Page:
Published on May 21st, 2014 | by Reporters Desk0
Creating Long Beach Organic’s Latest Community Garden
Photo by Nate Lubben
By Mick Haven, Contributing Writer
Joe Corso looks around, then stoops down and grabs a dirt clod. Standing, he says, “This soil’s hardpan.”
The pale dirt crumbles and slips through Corso’s fingers. “But we start adding compost, lots of it,” he points at a sloping mound in the corner of the garden. A cantaloupe rind smiles a pale grin on the side of the dark heap, until it gets dark, almost black. “One of many benefits of organic gardening [is that] we enrich the soil,” he laughs.
The garden director for Long Beach Organic Inc. stands in the middle of their latest addition unofficially dubbed, “Garden Number Nine,” at its inception two years ago. The addition is the nonprofit’s ninth garden. It’s now officially christened the 7th and Chestnut Garden. Around him are neatly arranged planter boxes divided in two: one plot for each gardener and a new water spigot sprout from the ground. Redolent with the piney smell of fresh-cut lumber from the planters, the air also has a cool morning dampness, but the golden rays of the winter, Southern California sun already promise another day in the 80s. It’s the first Saturday of the month, a work day.
“A city and port gives Long Beach two strikes,” Corso says. “The port deserves lots of credit. It’s one of the greenest in the world, but all that means is the trucking and shipping they do releases the least amount of air pollution compared to other ports. So it’s less negative.”
Corso’s already organized a few gardeners, a couple of women and a man. They work in the background, wheel-barrowing loads of wood chips from a pickup parked on the street. Using pitchforks, they spread the chips over the walkways between the planter boxes.
“Living next to a port city increases all kinds of health risks — cancers, like lung, and respiratory illnesses, like asthma,” he said. “Plants take CO2 out of the air and put O2 back — pure positive. All this talk about carbon cap and trade, plant a tree for every plane ride you take, or probably a small forest, it’s hard to measure.”
He smiles. Another pickup — so full of wood chips it’s sagging on its springs — arrives and Corso helps them find a parking spot. That is tricky in this Willmore City Historic District neighborhood of mostly apartment buildings and a smattering of houses. Now there’s a crew of eight or 10 workers, consisting of gardeners with a plot here, as well as a gardener from another Long Beach Organic garden, and several interns from Cal State Long Beach getting college credit for majors ranging from Human Geography to Environmental Science and Policy.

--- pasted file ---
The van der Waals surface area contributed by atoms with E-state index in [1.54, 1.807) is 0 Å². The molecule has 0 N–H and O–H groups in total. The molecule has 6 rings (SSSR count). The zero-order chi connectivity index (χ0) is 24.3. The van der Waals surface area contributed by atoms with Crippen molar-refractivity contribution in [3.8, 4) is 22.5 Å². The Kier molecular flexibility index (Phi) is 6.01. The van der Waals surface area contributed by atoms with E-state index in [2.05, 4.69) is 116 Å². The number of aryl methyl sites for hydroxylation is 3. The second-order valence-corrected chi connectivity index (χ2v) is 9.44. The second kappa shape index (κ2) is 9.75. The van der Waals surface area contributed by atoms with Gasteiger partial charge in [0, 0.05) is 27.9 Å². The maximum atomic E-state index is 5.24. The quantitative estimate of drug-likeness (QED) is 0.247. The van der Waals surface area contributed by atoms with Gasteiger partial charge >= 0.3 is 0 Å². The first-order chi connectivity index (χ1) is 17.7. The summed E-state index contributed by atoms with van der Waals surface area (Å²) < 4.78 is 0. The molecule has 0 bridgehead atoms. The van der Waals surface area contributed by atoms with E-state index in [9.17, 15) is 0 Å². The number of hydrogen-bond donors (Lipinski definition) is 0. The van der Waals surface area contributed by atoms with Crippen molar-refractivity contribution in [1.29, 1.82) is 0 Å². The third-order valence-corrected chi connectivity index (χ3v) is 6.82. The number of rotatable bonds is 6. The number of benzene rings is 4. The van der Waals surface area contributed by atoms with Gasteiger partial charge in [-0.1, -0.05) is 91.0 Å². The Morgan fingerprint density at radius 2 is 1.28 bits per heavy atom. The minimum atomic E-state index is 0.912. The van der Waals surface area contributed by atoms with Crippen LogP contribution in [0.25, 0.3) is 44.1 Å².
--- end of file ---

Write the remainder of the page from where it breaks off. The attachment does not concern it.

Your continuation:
“What’s not hard to measure are the direct benefits to the city, community and neighborhood when LBO comes in,” Corso said. They take an abandoned lot and transform it. “There was an overgrown bougainvillea here,” he points at the middle of a six foot wooden fence on the side of the property abutting an apartment building.
“That we ripped out, — and weeds and garbage. “Homeless people used the bougainvillea to stash their bedrolls, clothes, belongings. The lot was getting used as a bathroom, too. You know, human feces. We came in, cleaned it all up. “When the owner sells the lot, whatever’s built and whoever lives there will have great soil for their yard. “And we do our best to give plots to people [who] can walk or bike to them, so it really is a neighborhood garden, and gardeners are growing their own vegetables and sharing produce with others, saving on transport from far away farms nationally or internationally.”
He tells one man forking bark onto a path, “Go all the way to the top of the planters because it compresses a lot as we walk on it.” Nodding, the gardener says OK and redoubles his effort. He dips his chin at the man. “Tied up with that — and it’s beyond measure, but it’s there, and I’ve seen it — people are digging in the dirt, growing their own food, sometimes for the first time, and it can be transformative,” he said. “What I always hear from a gardener harvesting their plot the first time is, ‘Wow, tomatoes from the store don’t taste like this!’ Or fill in peas, carrots, squash … nothing from the store tastes as good, — not even organics from Whole Foods because it’s business to those organic farmers. They’re making a living. And this (he holds up his arms and looks around the garden), this isn’t about business.